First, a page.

Kuma Schaumburg’s Saxon burger

“That’s right, there’s free beer in Irish paradise. Everyone’s jealous.”
Kevin Hearne, “Hammered”, Iron Druid Chronicles

Burger of the Month at Kuma’s Schaumburg for March, 2016

  • Fried Egg Sunny Side Up
  • Smoked Gouda cheese
  • Deep fried Brussels sprouts
  • Bacon fat andouille banger
  • Great Lakes Conway’s Irish Red Ale “Neurosis” mushroom gravy
  • 10oz. beef patty
  • Pretzel bun

Saxon burger from Kuma’s Schaumburg

The month of March has a lot of things in store for us Chicago/suburbanites – the death throes of winter, the pang of paying taxes, some kind of basketball madness, Shamrock Shakes, short shorts weather, and the Chicago River turning green for the massive St. Patrick’s festivities! Thus, it should come as no surprise that the lads from Kuma’s are also celebrating the Holy Patron Snakeslayer with a burger of their own – The Saxon, named after the British pillar of heavy metal.
Sure, it’s lacks the flair of the TOME burger‘s Irish breakfast fanfare, but it compensates with a heavy dose of bubble and squeak that will break your fast AND all those pesky, dirty Franks.

It’s certainly charming how most British food is basically our staple “pub grub”; it’s hard to resist because pub grub seems to be one of the (many) national weaknesses of the U.S, and no amount of Founding Fathers can save us from its influence. The Saxon burger wins out hearts with that perfectly cooked egg, and the ridiculously rich addition of a bacon fat andouille banger is like what you end up when you have Dr. Frankenstein starring on “Iron Chef America” with an entire friggin’ pig as the secret ingredient. The banger was my favorite part of the burger, and the ingredient that gave it that bite – not exactly a crunch, definitely not a crisp, just something to sink your teeth into. Garlicky, smokey and full of all the bacon, just a wonderful ingredient, on a wonderful burger. The Brussels sprouts were also outstanding, though they compromised the structure of the burger a bit by moving all over the place, and the Gouda cheese played along with their slight caramelization, as well as the umami of the “Neurosis” style sauteed mushroom gravy based on the Great Lakes Conway’s Irish Ale Irish Red Ale [6.50% ABV], which is full of bold, full-bodied and rich caramel and toffee notes that go hand in hand with the seriously shroomy gravy. Speaking of mushrooms and umami, Great Lakes Brewing Co. also recommends their Great Lakes Eliot Ness Amber Lager [6.10% ABV] in the preparation of fungus-based gravy, and the Eliot Ness Mushroom Gravy on their website seems like a promising example. Way more promising that Ness’ obsession with prohibition.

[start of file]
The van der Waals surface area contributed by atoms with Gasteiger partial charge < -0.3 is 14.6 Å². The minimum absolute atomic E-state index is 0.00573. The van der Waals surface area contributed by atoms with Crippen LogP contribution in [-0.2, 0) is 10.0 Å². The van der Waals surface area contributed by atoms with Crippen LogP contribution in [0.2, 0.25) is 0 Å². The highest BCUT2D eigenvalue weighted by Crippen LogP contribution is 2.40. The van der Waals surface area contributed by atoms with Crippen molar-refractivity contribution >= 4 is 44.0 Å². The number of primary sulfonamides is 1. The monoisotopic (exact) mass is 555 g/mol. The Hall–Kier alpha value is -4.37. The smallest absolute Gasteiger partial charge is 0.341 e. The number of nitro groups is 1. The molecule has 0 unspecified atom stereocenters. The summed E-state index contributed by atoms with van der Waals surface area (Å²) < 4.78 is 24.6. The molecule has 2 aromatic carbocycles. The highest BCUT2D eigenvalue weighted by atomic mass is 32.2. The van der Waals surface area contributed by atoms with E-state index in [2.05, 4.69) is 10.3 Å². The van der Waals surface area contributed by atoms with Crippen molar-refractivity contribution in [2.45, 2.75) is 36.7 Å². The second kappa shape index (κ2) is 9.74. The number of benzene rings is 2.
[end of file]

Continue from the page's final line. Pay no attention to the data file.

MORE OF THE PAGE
So, the Saxon? Verdict: ravishingly good. Still more partial to the TOME as far as Irish-related grub goes, but I cannot say no to a banger and the sprouts o’ Brussels!

Pairing Suggestions:
As with most food that has some beer component in it, your safest bet is to actually go with that same form of libation on the side. So, the Great Lakes Conway’s Irish Ale Irish Red Ale [6.50% ABV] would be the logical brew to do, especially if you want to bring out more of the sauteed, caramelized tones of the mushroom gravy AND play along with the Gouda’s love for all things nutty and biscuity.
Personally, I went for a BuckleDown Brewing/Kuma’s Corner Mark of the Yeast American Pale Ale [5.30% ABV], which yeah, as the link suggest is a collab with our favorite bovine slayers. Less  This is a pale ale brimming with Mosaic hop, which is a hop notorious for its pleasant aroma that really pretty much has all the notes. Berry, pine, tropical, herbal, you name it, the Mosaic hop’s got it, just like the name suggests. A beer brewed with this hop showcases all of its complexity, and because taste is mostly sense of smell, Mosaic beers are prone to a two-pronged flavor profile. Basically, thing of Mark of the Yeast flicking its double-tipped tongue at you as you’re enjoying the tropical notes. Initially, yeah, it’s just that – smooth tropical fruit notes, some pine entwined with the cold and refreshing beer. Then, as soon as you swallow, there’s what I call the “cutthroat wave” where all the aromatic notes become intensified, stop the lingering of the first wave and return to the nose. The “cutthroat wave” is herbal, has a more pronounced pine, and citrus shows out of nowhere and then lingers on its own. Obviously, this profile is probably not the ideal pairing for the Saxon – The Mosaic hop is pretty selfish and kind of a scene-hogger, but only because it’s sooooo goood. Once in a while.

But why no 6.66% ABV, Kuma’s Corner?


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